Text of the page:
anna's lokpal vs. government lokpal "Satyagraha can rid society of all evils, political, economic, and moral.Satyagraha thrives on repression till at last the repressor is tired and the object of Satyagraha is gained.Satyagraha does not depend on the outside [for] help; it derives all its strength from within....The method of Satyagraha requires that the Satyagrahi should never lose hope, so long as there is the slightest ground left for it"- Mohandas Karamchand Gandhi
Gandhiji's theory of Satyagraha was revived when a country-wide peaceful agitation against corruption gained momentum under the leadership of a 73-year old civil activist Anna Hazare. With thousands of dissenting 'aam aadmi' flooding the streets in support of the Citizens' Ombudsman "Jan-Lokpal Bill" (JLP) over the Government Lokpal Bill (GLP), the nation throbbed and a renaissance has begun within Indian democracy. However, most of the agitators do not cognize what JLP contends.
Although the movement reached its destination half – way on 28th August, 2011; when Parliament adopted a resolution to include three crucial demands by Anna'a Camp i.e. inclusion of lower bureaucracy, appointment of Lokayukta at the State level and incorporation of a Citizens' Charter under GLP, it becomes necessary to know where exactly the two bills diverge and also to analyze significant points of their differences.
One of the most debated points is the inclusion of Prime Minister within the ambit of the Lokpal. On one hand where GLP includes. Another important point of difference is the Selection procedure and composition of Lokpal members. JLP provides for an independent 'Search Committee' consisting of retired constitutional authorities (like judges, eminent IAS officers etc.) to shortlist potential candidates. The Lokpal chairperson and members are to be b selected from this shortlist by an independent 'Selection Committee'. The Selection Committee shall comprise of two politicians, four judges and two retired constitutional authorities, minimizing the scope for government interference in the selection process.
On the other hand GLP provides for a panel of 10 members, 6 of whom are politicians, 5 of whom are from the ruling party, to select the Lokpal members. Even the 'Search Committee' which searches for eligible Lokpal members shall be selected by the same panel. Undoubtedly, such a panel will facilitate the Government to appoint its own people thereby reducing the role of the Lokpal to a mere puppet.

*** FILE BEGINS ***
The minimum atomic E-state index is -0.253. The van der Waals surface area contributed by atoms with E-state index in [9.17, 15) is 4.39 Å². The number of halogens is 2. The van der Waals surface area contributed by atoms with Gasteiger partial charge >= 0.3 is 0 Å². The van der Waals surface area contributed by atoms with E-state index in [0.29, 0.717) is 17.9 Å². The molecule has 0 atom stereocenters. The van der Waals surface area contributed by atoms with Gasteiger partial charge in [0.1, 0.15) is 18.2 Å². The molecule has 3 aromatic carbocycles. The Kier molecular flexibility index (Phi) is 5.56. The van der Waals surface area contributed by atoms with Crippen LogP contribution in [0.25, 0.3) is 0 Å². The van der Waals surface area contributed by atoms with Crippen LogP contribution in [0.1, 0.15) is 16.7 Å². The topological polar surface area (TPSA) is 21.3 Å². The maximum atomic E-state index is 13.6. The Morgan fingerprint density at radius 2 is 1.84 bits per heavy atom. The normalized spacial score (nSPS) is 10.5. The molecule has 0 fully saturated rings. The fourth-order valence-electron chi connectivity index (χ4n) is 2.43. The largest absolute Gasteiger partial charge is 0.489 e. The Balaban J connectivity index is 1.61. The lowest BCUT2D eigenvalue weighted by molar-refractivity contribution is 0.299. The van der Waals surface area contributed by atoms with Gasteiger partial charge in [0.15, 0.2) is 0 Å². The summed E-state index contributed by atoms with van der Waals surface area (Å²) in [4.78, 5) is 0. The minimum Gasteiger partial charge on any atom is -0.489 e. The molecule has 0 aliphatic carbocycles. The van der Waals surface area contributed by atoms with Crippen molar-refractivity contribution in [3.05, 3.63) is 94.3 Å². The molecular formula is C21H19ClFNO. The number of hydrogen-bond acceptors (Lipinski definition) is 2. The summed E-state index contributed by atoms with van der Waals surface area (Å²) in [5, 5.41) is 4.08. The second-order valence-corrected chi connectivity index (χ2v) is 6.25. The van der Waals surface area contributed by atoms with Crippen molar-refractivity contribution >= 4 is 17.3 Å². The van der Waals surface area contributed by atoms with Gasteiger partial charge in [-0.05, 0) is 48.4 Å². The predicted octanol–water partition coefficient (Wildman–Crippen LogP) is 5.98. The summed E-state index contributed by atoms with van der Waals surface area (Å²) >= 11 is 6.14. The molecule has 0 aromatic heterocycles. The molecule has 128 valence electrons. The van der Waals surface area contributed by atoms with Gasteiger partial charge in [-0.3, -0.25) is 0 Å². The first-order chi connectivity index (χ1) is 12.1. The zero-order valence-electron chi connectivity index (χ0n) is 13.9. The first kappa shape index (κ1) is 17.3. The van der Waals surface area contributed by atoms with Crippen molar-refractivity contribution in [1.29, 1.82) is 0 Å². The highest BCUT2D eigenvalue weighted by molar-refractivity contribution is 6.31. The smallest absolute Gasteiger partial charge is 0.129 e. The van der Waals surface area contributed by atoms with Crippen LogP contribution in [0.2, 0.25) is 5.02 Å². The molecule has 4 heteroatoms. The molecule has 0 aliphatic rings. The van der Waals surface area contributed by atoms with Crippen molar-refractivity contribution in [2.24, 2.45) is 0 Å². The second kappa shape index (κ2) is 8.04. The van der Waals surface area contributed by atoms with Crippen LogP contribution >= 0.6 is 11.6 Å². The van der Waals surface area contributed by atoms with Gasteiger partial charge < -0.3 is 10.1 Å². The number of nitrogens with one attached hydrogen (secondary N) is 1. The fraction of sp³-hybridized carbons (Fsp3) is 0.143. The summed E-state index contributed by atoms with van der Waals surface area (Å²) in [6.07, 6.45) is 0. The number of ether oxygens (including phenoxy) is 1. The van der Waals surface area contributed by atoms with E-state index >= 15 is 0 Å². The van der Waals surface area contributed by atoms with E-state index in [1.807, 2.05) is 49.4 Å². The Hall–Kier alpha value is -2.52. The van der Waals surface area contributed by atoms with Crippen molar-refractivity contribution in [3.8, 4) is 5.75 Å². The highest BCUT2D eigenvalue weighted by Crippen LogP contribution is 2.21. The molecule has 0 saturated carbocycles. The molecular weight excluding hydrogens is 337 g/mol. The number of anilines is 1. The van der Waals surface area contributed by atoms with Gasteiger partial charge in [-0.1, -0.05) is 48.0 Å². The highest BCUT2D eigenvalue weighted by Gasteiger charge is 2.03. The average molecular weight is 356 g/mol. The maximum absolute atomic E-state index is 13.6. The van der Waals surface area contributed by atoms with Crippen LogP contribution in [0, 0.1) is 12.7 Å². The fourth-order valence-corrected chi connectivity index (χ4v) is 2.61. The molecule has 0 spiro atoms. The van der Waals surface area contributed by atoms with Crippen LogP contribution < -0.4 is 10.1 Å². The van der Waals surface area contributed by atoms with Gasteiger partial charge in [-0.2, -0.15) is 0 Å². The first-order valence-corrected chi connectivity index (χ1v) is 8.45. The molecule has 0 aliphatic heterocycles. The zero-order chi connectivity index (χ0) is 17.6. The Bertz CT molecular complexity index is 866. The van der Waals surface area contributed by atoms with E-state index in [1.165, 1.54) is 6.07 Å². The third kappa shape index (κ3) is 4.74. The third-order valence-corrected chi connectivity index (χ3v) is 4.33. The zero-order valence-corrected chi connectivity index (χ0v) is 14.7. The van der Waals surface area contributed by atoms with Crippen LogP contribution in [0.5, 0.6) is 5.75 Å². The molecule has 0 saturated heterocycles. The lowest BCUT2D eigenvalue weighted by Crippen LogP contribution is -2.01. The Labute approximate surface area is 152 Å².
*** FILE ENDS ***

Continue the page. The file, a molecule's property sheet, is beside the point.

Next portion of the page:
The two Bills also differ on the point of accountability of the Lokpal. Where on one hand JLP makes the Lokpal accountable to the people, by giving them enough freedom to lodge a complaint in the Supreme Court and seek removal of a corrupt Lokpal, GLP makes the Lokpal accountable to the Government wherein only the government can seek removal of Lokpal by filing a petition in the Supreme Court. Such concentration of power will not only give a licence to the government to appoint inefficient and corrupt Lokpal but will also defeat the very purpose of enacting a citizens' ombudsmen bill which aims at greater citizen participation. With respect to allegations or complaints of corruption against Lokpal Members, the JLP provides for a comparatively better machinery by establishing an independent authority to address such complaints contrary to the provision laid down in GLP which makes the Lokpal itself the 'concerned body' to hear cases against its own staff. That will do more harm than good as it may not only prejudice the mind of the Lokpal but also induce inherent corruption.
The dismissal of a corrupt public servant under JLP is proposed to be carried out by a bench of the Lokpal which shall hold open hearings and decide whether to remove the official or not, after the completion of investigations and filing a case in a court for prosecution. Whereas under GLP such dismissal is left to the minister of the concerned department. Like a relay race requires a chain of participants and the efficient and timely exchange of a baton, corruption also involves chain of corrupt officials and the exchange of gains arising out of such collaboration. In almost all such cases, the ministers are found to be beneficiaries at some or the other level which renders justice impossible.